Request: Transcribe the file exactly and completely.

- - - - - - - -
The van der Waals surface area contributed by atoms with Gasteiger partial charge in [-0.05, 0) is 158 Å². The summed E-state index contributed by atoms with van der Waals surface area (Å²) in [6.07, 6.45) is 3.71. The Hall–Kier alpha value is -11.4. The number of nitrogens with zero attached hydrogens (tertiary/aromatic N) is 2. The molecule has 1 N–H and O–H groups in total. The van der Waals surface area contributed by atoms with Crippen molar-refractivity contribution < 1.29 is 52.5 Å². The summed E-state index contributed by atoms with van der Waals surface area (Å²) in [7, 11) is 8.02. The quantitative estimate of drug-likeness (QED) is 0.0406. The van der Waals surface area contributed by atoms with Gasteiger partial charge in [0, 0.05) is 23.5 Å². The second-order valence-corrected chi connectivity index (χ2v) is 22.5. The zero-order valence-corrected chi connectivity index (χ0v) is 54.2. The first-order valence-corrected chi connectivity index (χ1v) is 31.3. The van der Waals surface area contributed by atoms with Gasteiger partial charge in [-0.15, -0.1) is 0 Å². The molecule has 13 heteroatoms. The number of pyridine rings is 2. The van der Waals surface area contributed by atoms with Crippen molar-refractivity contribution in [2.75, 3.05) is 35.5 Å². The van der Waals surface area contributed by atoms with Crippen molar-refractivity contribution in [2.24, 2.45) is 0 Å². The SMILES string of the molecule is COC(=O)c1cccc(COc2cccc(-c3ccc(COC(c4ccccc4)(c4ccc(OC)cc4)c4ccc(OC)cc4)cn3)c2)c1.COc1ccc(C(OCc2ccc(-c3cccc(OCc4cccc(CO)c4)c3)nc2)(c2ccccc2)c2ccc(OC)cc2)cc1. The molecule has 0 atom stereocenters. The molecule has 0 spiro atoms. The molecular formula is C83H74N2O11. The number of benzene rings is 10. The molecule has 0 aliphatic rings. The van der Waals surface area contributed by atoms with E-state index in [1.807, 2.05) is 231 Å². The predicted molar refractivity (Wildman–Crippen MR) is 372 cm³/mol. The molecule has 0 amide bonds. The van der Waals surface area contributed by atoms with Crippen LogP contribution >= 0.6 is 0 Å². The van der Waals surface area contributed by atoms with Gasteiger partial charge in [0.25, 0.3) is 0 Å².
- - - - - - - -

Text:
The van der Waals surface area contributed by atoms with Gasteiger partial charge in [-0.05, 0) is 158 Å². The summed E-state index contributed by atoms with van der Waals surface area (Å²) in [6.07, 6.45) is 3.71. The Hall–Kier alpha value is -11.4. The number of nitrogens with zero attached hydrogens (tertiary/aromatic N) is 2. The molecule has 1 N–H and O–H groups in total. The van der Waals surface area contributed by atoms with Crippen molar-refractivity contribution < 1.29 is 52.5 Å². The summed E-state index contributed by atoms with van der Waals surface area (Å²) in [7, 11) is 8.02. The quantitative estimate of drug-likeness (QED) is 0.0406. The van der Waals surface area contributed by atoms with Gasteiger partial charge in [0, 0.05) is 23.5 Å². The second-order valence-corrected chi connectivity index (χ2v) is 22.5. The zero-order valence-corrected chi connectivity index (χ0v) is 54.2. The first-order valence-corrected chi connectivity index (χ1v) is 31.3. The van der Waals surface area contributed by atoms with Gasteiger partial charge in [-0.15, -0.1) is 0 Å². The molecule has 13 heteroatoms. The number of pyridine rings is 2. The van der Waals surface area contributed by atoms with Crippen molar-refractivity contribution in [2.75, 3.05) is 35.5 Å². The van der Waals surface area contributed by atoms with Crippen molar-refractivity contribution in [2.24, 2.45) is 0 Å². The SMILES string of the molecule is COC(=O)c1cccc(COc2cccc(-c3ccc(COC(c4ccccc4)(c4ccc(OC)cc4)c4ccc(OC)cc4)cn3)c2)c1.COc1ccc(C(OCc2ccc(-c3cccc(OCc4cccc(CO)c4)c3)nc2)(c2ccccc2)c2ccc(OC)cc2)cc1. The molecule has 0 atom stereocenters. The molecule has 0 spiro atoms. The molecular formula is C83H74N2O11. The number of benzene rings is 10. The molecule has 0 aliphatic rings. The van der Waals surface area contributed by atoms with E-state index in [1.807, 2.05) is 231 Å². The predicted molar refractivity (Wildman–Crippen MR) is 372 cm³/mol. The molecule has 0 amide bonds. The van der Waals surface area contributed by atoms with Crippen LogP contribution >= 0.6 is 0 Å². The van der Waals surface area contributed by atoms with Gasteiger partial charge in [0.25, 0.3) is 0 Å².